What I am about to talk about in terms of this week’s reading will likely not be a popular viewpoint. Seeing as we are in a digital literacy class, my assumption is that many of you have a defined viewpoint on what extent you think technology should be involved in the teaching of composition. I am assuming also that many of you believe digital literacy should be wholly integrated into composition pedagogy. While I do not disagree that the world is moving towards and ever rapid pace of information consumption, I do not agree that as composition instructors we should jump on the band wagon and be touting that others are Luddite’s just because they have varying opinions on the application of this technology in the classroom. Yet, this is what J. Elizabeth Clark does in her article, The Digital Imperative: Making the Case for a 21st Century Pedagogy, when she states: “Myopic, Luddite fantasies of returning to pencil and paper, the disavowal of the role of technology in the classroom, and the supposition that technology is a passing fad are tired arguments now giving way to a new era of digital rhetoric…”(Clark, 27).
One of the concerns that I am left with as the influx of digital media pervades composition classrooms is a concern that Nicolas Carr writes about in his widely read Atlantic Magazine article, Is Google Making Us Stupid? Digital media supplies information, but it also shapes the process of thought. He openly talks about his experience with feeling like his intellect has dwindled as the internet makes information so accessible that we are not burdened, and thus enlightened, by the search of answers any longer:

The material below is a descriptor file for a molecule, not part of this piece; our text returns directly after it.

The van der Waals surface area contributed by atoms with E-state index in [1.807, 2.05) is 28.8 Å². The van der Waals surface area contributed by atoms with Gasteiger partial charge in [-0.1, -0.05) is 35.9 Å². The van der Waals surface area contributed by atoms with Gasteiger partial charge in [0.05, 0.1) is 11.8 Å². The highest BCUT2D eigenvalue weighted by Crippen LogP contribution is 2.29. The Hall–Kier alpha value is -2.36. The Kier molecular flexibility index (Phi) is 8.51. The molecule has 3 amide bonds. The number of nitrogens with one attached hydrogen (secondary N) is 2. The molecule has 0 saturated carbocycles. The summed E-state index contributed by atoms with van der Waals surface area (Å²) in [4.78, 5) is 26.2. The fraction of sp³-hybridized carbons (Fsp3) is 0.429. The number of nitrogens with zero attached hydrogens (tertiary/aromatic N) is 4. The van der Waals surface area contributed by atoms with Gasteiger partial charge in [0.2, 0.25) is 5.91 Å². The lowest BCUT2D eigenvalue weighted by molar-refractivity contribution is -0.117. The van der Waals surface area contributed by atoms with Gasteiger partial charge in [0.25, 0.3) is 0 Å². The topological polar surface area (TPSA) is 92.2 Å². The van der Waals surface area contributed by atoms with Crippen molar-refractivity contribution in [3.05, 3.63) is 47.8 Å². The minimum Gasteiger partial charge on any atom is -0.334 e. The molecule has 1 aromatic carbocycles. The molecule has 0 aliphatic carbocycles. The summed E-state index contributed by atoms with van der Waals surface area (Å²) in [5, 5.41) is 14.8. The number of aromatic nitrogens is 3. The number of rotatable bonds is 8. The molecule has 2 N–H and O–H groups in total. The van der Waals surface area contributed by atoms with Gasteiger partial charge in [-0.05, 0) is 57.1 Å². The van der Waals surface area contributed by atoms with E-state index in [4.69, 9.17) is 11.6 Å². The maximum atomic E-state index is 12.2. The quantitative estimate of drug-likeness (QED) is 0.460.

“…what the Net seems to be doing is chipping away my capacity for concentration and contemplation. My mind now expects to take in information the way the Net distributes it: in a swiftly moving stream of particles. Once I was a scuba diver in the sea of words. Now I zip along the surface like a guy on a Jet Ski. I’m not the only one. When I mention my troubles with reading to friends and acquaintances—literary types, most of them—many say they’re having similar experiences. The more they use the Web, the more they have to fight to stay focused on long pieces of writing.”
Literary figures are openly admitting that they cannot engage in sustained critical reading, in a sense, they can no longer read for a purpose because they are searching for that hyperlink that is going to take them away from the painstaking task of being patient; avoiding the effort it takes to work their way into the answers they seek. Students in our classes will not have to admit such an occurrence because by promoting these digital landscapes as the framework for new writing and information consumption, these students will have never engaged in sustained textual analysis of literary merit. Kathleen McCormick, a composition theorist that contributes to the pedagogical textbook Intertexts, suggests that a way to promote agency in student reading and writing is to turn it from a, “functional literacy task to a critical literacy task (McCormick, 45). If we teach digital literacy as the only important mode of contemporary learning, we enable the pitfall of functional literacy to replace any instructional goals of critical literacy. We are doing a disservice to our students by not expecting sustained, critical analysis of the texts chosen for our curriculum.